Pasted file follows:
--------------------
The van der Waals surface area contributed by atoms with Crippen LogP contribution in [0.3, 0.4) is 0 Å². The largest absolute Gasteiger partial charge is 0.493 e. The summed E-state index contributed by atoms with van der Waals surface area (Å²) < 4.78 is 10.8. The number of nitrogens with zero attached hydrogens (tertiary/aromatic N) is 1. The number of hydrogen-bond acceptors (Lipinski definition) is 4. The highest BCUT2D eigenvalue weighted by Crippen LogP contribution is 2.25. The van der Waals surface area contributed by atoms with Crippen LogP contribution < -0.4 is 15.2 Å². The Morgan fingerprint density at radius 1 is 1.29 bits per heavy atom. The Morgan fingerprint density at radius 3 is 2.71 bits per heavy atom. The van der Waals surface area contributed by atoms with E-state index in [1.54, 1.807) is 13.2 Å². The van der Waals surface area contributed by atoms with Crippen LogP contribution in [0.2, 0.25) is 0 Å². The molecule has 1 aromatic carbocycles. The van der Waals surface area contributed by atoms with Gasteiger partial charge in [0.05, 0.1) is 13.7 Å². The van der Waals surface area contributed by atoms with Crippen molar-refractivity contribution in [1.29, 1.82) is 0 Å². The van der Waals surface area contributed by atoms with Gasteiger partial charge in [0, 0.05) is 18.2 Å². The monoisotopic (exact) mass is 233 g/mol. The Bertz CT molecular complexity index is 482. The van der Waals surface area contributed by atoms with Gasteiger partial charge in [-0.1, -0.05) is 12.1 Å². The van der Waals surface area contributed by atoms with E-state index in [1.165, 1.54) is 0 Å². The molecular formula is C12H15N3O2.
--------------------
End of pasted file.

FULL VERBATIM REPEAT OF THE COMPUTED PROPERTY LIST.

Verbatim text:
The van der Waals surface area contributed by atoms with Crippen LogP contribution in [0.3, 0.4) is 0 Å². The largest absolute Gasteiger partial charge is 0.493 e. The summed E-state index contributed by atoms with van der Waals surface area (Å²) < 4.78 is 10.8. The number of nitrogens with zero attached hydrogens (tertiary/aromatic N) is 1. The number of hydrogen-bond acceptors (Lipinski definition) is 4. The highest BCUT2D eigenvalue weighted by Crippen LogP contribution is 2.25. The van der Waals surface area contributed by atoms with Crippen LogP contribution < -0.4 is 15.2 Å². The Morgan fingerprint density at radius 1 is 1.29 bits per heavy atom. The Morgan fingerprint density at radius 3 is 2.71 bits per heavy atom. The van der Waals surface area contributed by atoms with E-state index in [1.54, 1.807) is 13.2 Å². The van der Waals surface area contributed by atoms with Crippen LogP contribution in [0.2, 0.25) is 0 Å². The molecule has 1 aromatic carbocycles. The van der Waals surface area contributed by atoms with Gasteiger partial charge in [0.05, 0.1) is 13.7 Å². The van der Waals surface area contributed by atoms with Crippen molar-refractivity contribution in [1.29, 1.82) is 0 Å². The van der Waals surface area contributed by atoms with Gasteiger partial charge in [0, 0.05) is 18.2 Å². The monoisotopic (exact) mass is 233 g/mol. The Bertz CT molecular complexity index is 482. The van der Waals surface area contributed by atoms with Gasteiger partial charge in [-0.1, -0.05) is 12.1 Å². The van der Waals surface area contributed by atoms with E-state index in [1.165, 1.54) is 0 Å². The molecular formula is C12H15N3O2.